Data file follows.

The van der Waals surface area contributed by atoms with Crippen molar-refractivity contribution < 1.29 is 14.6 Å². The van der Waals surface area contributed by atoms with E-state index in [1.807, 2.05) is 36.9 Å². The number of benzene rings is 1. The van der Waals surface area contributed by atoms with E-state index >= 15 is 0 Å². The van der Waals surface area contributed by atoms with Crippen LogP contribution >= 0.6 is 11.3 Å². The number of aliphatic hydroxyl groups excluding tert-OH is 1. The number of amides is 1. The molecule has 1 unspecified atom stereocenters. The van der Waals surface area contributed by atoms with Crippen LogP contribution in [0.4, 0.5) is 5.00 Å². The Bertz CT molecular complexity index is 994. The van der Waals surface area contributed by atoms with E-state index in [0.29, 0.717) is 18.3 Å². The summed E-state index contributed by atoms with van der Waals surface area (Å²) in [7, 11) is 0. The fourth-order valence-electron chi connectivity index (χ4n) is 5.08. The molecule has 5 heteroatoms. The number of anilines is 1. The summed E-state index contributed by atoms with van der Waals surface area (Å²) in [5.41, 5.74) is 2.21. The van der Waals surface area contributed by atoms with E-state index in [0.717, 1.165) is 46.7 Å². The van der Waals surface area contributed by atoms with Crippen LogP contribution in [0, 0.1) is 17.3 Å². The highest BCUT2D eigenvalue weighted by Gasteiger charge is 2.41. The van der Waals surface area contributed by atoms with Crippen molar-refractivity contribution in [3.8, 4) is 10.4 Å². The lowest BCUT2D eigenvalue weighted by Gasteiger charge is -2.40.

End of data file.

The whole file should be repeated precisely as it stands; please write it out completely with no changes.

The van der Waals surface area contributed by atoms with Crippen molar-refractivity contribution < 1.29 is 14.6 Å². The van der Waals surface area contributed by atoms with E-state index in [1.807, 2.05) is 36.9 Å². The number of benzene rings is 1. The van der Waals surface area contributed by atoms with E-state index >= 15 is 0 Å². The van der Waals surface area contributed by atoms with Crippen LogP contribution >= 0.6 is 11.3 Å². The number of aliphatic hydroxyl groups excluding tert-OH is 1. The number of amides is 1. The molecule has 1 unspecified atom stereocenters. The van der Waals surface area contributed by atoms with Crippen LogP contribution in [0.4, 0.5) is 5.00 Å². The Bertz CT molecular complexity index is 994. The van der Waals surface area contributed by atoms with E-state index in [0.29, 0.717) is 18.3 Å². The summed E-state index contributed by atoms with van der Waals surface area (Å²) in [7, 11) is 0. The fourth-order valence-electron chi connectivity index (χ4n) is 5.08. The molecule has 5 heteroatoms. The number of anilines is 1. The summed E-state index contributed by atoms with van der Waals surface area (Å²) in [5.41, 5.74) is 2.21. The van der Waals surface area contributed by atoms with E-state index in [0.717, 1.165) is 46.7 Å². The van der Waals surface area contributed by atoms with Crippen LogP contribution in [0, 0.1) is 17.3 Å². The highest BCUT2D eigenvalue weighted by Gasteiger charge is 2.41. The van der Waals surface area contributed by atoms with Crippen molar-refractivity contribution in [3.8, 4) is 10.4 Å². The lowest BCUT2D eigenvalue weighted by Gasteiger charge is -2.40.